the atrocities of 11 September, to ensure that it acts within
international law. It was one of the reasons why it sought and
secured the United Nations' Security Council Resolution which
has been achieved. These crimes were committed against citizens
of the United States, as well as others, on the territory of the
United States, so the United States is entitled to take criminal
process against them in and, indeed, it is the duty of the administration
to ensure that such criminal process takes place. I have not followed
the detail of the military tribunals which may be established
on the executive order. What I do know is that the Constitution
of the United States will apply to those courts whether they are
military or not. Indeed, the United States has a very long standing
and well deserved reputation for fair treatment of suspects before
any kind of tribunal. There is a separate issue which we face
here which is how far can you bring intelligence evidence, which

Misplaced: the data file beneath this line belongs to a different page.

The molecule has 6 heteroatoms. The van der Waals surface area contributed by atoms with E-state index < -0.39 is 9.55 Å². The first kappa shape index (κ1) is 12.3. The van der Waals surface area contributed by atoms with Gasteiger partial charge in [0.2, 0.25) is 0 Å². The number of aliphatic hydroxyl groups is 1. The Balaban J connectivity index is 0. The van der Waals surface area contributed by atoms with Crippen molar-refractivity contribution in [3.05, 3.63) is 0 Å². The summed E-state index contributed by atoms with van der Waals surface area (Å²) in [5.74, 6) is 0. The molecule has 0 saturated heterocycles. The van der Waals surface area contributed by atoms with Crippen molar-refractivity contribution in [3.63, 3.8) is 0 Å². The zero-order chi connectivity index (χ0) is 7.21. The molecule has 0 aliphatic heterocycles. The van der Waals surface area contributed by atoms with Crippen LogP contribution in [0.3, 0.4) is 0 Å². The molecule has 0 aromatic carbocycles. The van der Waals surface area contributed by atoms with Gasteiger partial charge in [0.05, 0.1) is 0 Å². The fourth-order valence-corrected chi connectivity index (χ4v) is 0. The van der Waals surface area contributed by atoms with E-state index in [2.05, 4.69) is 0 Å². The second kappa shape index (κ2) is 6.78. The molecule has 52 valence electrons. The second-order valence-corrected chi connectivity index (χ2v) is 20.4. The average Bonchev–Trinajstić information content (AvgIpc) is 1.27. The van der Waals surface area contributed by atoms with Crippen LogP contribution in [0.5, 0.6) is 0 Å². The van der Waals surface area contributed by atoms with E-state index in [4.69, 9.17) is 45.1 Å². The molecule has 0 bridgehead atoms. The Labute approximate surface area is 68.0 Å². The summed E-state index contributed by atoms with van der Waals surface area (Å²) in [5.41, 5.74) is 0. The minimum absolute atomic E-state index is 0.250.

is essential for a conviction, into open court.
63. We recall that, Foreign Secretary.
(Mr Straw) It is a really difficult issue.
64. On that very point, can I ask you therefore
a further point and it is on this deportation of terrorist suspects.
If we had a situation where the United Kingdom did not deport
terrorist suspects for trial in the United States, the death penalty
scenario, what conditions would there be for trial suspects here
in the United Kingdom?
(Mr Straw) It is not going to arise.
65. Is it not?
(Mr Straw) Except for somebody charged with complicity
and then here it is not going to arise in respect of Afghanistan
because I can foresee no circumstances in which somebody who has
been picked up in Afghanistan for a crime committed in the United
States has a stopover in the United Kingdom. I am sorry to appear
obtuse, Mr Chidgey, but you know what is in the Home Secretary's
Bill and why that Bill has been put forward, our concerns about
the fact that Article 3 could lead us in to a situation which
has already happened, it happened to me as Home Secretary, where
people with overwhelming evidence that they are terrorists cannot
be sent back to the requesting country and also cannot be detained
here, a ridiculous situation which we have to deal with. That
is the purpose of this Bill. I hope the Liberal Democrats recognise
the wisdom of it.
Mr Chidgey: Party committee.
66. One final area, Foreign Secretary, and it
is this. You recall that this Committee or its predecessor Committee
produced a report on Central Asia which we thought at the time